Wednesday, 27 May 2015
Fenchurch Seafood Bar & Grill, the City
Despite coming from a family of visual artists, I do not have much of an aesthetic eye; most art in galleries is lost on me, and I've never knowingly gone out of my way to offer an opinion one way or another on a paint scheme or wallpaper print or any of those other things that people seem spend inexplicably vast chunks of their lives fretting endlessly over instead of just getting on with important things like eating.
So probably because of this missing part of my brain, when it comes to tall buildings, I'm very rarely offended. I liked the Gherkin, but then so does everyone; it's a wonderful thing, soft and organic (and ever-so-slightly risqué), an instant comfortable classic of the London skyline since it opened a decade ago. And I also liked the Shard - bold, futuristic, vaguely terrifying, following you around London like the Mona Lisa's eyes, wherever you happen to be and whether you like it or not. And now, at the risk of sounding like a complete pleb, I even quite like the Walkie Talkie. I like the way it defies gravity, splaying out ridiculously towards the top, and I like the idea of a sky garden, something I'd been patiently waiting for since seeing Empire Strikes Back as a kid.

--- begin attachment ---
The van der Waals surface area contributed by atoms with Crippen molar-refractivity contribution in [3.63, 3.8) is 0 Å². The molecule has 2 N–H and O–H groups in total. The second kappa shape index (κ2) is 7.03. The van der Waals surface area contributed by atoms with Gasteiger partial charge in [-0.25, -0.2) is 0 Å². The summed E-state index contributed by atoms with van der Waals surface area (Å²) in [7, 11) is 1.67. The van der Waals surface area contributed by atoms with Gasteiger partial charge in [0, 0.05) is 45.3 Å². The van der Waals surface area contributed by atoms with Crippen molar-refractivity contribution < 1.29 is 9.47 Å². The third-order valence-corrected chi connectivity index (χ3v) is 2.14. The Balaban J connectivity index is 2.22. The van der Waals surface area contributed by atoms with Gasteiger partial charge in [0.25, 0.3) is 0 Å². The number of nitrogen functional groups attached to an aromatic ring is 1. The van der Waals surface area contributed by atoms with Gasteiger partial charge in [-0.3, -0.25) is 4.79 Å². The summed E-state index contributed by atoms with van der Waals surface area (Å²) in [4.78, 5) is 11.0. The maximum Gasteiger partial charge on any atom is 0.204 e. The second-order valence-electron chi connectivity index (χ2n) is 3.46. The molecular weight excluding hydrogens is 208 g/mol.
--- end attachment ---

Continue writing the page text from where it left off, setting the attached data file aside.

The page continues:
Mainly, though, I like the Walkie Talkie because its flagship restaurant, Fenchurch Bar & Grill, housed in a cosy pod overlooking the bustle of the sky garden itself, is really rather lovely indeed. I don't know why I should continue to be surprised when restaurants in skyscrapers turn out to be good; since Galvin @ Windows, Hutong, Duck & Waffle and Sushisamba, the Curse of the Tall Restaurant has surely long been broken. And here is another to count amongst that number, where slick service and impressive food are accompanied with views that would be a reason to visit alone.
Given what followed, I'll forgive them the first mis-step of a bland amuse. But then given what followed, that they saw fit to serve it makes even less sense. A teeny pot of decent truffled goat's thing is one thing - ordinary but pleasant - but why serve it with horrible unseasoned, fridge-cold, mushy carrots? Anyway, moving on.
From a pretty tempting 'Vegetarian' menu came "Asparagus, crispy egg, hollandaise", pretty as a picture (though what would I know) and full of the joys of early summer. The grilled asparagus stalks came in green and white varieties, and the egg had been perfectly poached. More than that you could hardly ask for, but some little bits of toasted seeds provided crunch. Even the watercress draped on top (which I'd usually dismiss as unneccessary) was, like the staff, immaculately dressed.
The only real problem with the Tartare of Mackerel (with cockles, sea herbs & oyster cream) was that if something is presented in a scallop shell, I'd generally expect it to contain at least some scallop. But that aside, it was a super little seafood starter, the smooth mackerel and sweet flavour bombs of cockles combining to marvellous effect. Not a vast amount of food for £11 perhaps, but balanced and easily enjoyed.